Advisers warm up to Twitter, give cold shoulder to cold calling

Increasingly, social media the choice for reaching out to prospects

By Lavonne Kuykendall

Apr 6, 2011 @ 3:59 pm (Updated 4:42 pm) EST

Financial advisers may say they're confused by what constitutes proper use of social media in marketing. Nonetheless, a new survey reveals that advisers are increasingly turning to online networking sites such as Twitter, Facebook and LinkedIn to reach out to prospects and clients. At the same time, it appears cold calling has gone the way of Betamax and the woolly mammoth.

An online poll of advisers conducted recently by SEI Advisor Network, a financial adviser service provider, found that advisers have abandoned phoning prospects, with more using social media sites to prospect for customers. Indeed, one out of five advisers said they had used social media sites to introduce themselves to at least one prospect so far in 2011. Conversely, not one of the respondents said they cold-call for new clients.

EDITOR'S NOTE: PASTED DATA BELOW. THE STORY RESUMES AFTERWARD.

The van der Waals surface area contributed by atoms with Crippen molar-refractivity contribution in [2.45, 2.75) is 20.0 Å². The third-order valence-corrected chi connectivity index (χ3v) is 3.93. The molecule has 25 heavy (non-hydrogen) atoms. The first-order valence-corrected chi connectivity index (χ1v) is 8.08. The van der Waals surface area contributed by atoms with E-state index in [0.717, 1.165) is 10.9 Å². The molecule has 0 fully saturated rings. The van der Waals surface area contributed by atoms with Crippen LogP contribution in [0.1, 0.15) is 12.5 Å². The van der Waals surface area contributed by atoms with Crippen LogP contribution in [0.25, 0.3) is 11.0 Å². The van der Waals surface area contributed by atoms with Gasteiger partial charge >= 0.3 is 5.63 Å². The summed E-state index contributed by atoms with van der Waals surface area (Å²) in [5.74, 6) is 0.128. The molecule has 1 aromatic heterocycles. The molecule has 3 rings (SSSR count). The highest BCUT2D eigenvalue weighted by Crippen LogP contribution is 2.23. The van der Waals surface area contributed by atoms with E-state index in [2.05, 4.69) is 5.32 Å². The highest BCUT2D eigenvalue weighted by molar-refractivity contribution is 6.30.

Tim Shanahan, an adviser with Compass Capital Corp. is one adviser who has fully immersed himself in social media. Though he shuns Facebook over regulatory concerns, he has a blog, as well as LinkedIn and Twitter accounts. Typical posts include items about changes at the firm, investing and human interest items. Of the three, the human interest postings receive the greatest number of responses, which surprised him.

Still, Mr. Shanahan and others who make frequent use of online media may be the exception rather than the rule.

“More are using these sites, but the challenge is that regulations are kind of murky in regard to what you can and cannot do,” said John Anderson, head of practice management at SEI Advisor Network. As a result, many advisers put up Facebook or LinkedIn pages, and then never got around to doing anything else with them.

Indeed, follow-through seems to be a weak point for many advisers — and they know it. Nearly two out of three admitted that lack of frequency in their client communications was their biggest shortcoming. A much smaller percentage worried about timely, concise or understandable communications.

That could be a big mistake. A recent survey of millionaires conducted by the Spectrem Group found that 72% of respondents indicated the most common reason they dump an adviser is because of the adviser's failure to return a phone call in an expedient fashion.

And what qualifies as expedient? Well, 40% of respondents said they expect to hear back from their financial adviser within two hours of an initial call. (Click the following link to read more about the Spectrem survey)